Mexic-Arte Museum in downtown Austin showcases contemporary Mexican and Latino art and educates visitors through a variety of educational and hands-on programming. The small, nonprofit museum is one of the few in the country with a focus on emerging artists from Texas, the Southwest, and Latin America.
The 20,000-square-foot Mexic-Arte Museum includes two small galleries on the ground floor with rotating exhibits designed to present diverse artistic viewpoints through multimedia works, sculptures, paintings, and photographs. The museum also celebrates culturally important holidays, such as Día de los Muertos (Day of the Dead). During the yearly festival, a variety of ofrendas (or altars) created by artists or community groups in memory of loved ones are on display.
Things to Know Before You Go
The Mexic-Arte Museum is a worthwhile stop for anyone interested in art and Chicano or Latino culture.
There is a small admission fee with discounts for senior citizens, students, and children 12 and under.
The on-site gift shop sells artwork and one-of-a-kind Austin souvenirs.
Food, drinks, and backpacks are not allowed in the museum galleries.
How to Get There
The Mexic-Arte Museum is at Congress Avenue and Fifth Street in downtown Austin, approximately six blocks south of the Texas Capitol Building and seven blocks west of I-35, the main thoroughfare to downtown. Metered street parking is available near the museum, and there are paid parking garages nearby. If you take the Capital Metro bus, the nearest stop is Lavaca and 4th streets.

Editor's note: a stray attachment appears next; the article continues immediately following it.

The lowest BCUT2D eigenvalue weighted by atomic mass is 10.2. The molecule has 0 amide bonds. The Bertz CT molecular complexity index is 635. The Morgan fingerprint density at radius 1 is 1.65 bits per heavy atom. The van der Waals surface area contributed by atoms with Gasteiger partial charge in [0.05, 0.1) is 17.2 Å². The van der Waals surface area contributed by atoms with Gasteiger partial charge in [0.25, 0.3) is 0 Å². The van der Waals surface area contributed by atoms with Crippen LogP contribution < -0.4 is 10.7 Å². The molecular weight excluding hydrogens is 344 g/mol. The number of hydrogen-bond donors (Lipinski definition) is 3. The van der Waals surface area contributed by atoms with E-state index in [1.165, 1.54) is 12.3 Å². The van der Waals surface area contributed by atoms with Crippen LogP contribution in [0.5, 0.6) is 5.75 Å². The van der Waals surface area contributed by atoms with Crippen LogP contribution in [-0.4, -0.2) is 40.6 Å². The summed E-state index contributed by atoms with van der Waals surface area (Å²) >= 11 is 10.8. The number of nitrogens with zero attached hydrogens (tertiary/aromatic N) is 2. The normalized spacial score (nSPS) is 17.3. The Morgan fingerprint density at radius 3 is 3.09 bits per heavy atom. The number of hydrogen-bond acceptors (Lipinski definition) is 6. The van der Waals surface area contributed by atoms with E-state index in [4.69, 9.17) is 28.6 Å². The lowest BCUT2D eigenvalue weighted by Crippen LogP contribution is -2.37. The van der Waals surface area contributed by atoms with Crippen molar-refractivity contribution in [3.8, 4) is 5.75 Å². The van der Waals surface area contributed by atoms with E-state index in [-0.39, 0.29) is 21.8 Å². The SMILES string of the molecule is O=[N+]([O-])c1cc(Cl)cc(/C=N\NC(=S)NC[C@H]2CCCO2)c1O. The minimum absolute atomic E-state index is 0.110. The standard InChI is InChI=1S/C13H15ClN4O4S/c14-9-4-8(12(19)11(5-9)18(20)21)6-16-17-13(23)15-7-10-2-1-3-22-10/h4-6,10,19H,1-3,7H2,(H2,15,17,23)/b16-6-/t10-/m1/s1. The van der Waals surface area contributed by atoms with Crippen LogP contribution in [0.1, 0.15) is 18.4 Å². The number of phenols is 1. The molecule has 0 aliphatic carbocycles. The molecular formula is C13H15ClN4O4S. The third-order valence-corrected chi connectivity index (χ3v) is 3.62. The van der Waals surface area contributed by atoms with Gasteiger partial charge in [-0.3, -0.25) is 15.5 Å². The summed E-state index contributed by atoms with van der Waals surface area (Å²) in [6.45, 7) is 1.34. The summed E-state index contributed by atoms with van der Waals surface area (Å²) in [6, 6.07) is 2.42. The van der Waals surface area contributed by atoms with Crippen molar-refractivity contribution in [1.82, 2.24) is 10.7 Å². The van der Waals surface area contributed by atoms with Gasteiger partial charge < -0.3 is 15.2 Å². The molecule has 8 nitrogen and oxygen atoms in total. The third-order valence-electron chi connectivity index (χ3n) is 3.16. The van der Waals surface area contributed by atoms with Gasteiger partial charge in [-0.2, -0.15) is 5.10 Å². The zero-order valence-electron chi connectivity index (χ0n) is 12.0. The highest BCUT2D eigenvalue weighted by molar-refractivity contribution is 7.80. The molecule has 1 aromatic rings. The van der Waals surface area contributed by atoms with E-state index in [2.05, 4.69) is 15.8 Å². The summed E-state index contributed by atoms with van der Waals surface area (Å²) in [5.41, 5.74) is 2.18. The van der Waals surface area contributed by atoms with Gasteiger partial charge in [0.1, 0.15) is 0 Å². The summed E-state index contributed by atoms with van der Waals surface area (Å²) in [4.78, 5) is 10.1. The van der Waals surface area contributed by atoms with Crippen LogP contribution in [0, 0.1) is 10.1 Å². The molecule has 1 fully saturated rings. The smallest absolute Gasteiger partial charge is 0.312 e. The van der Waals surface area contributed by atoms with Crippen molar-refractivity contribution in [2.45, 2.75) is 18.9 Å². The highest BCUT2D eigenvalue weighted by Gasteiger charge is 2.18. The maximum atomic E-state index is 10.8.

When to Get There
The museum is open daily. Check the website for hours and upcoming exhibitions, and note that there may be closures due to transitions between exhibits. For the Día de los Muertos exhibits, visit in fall, from mid-September through November.
Día de los Muertos
Day of the Dead in Austin is a citywide celebration that coincides with All Saints’ Day (traditionally celebrated between Nov. 1 and 2). The Mexic-Arte Museum and other cultural groups host the Viva la Vida parade, concerts, and family-friendly activities, from making altars to decorating sugar skulls. Visitors are encouraged to dress up, paint their faces like calaveras (skulls), and partake in this happy tradition of remembering loved ones who have passed away.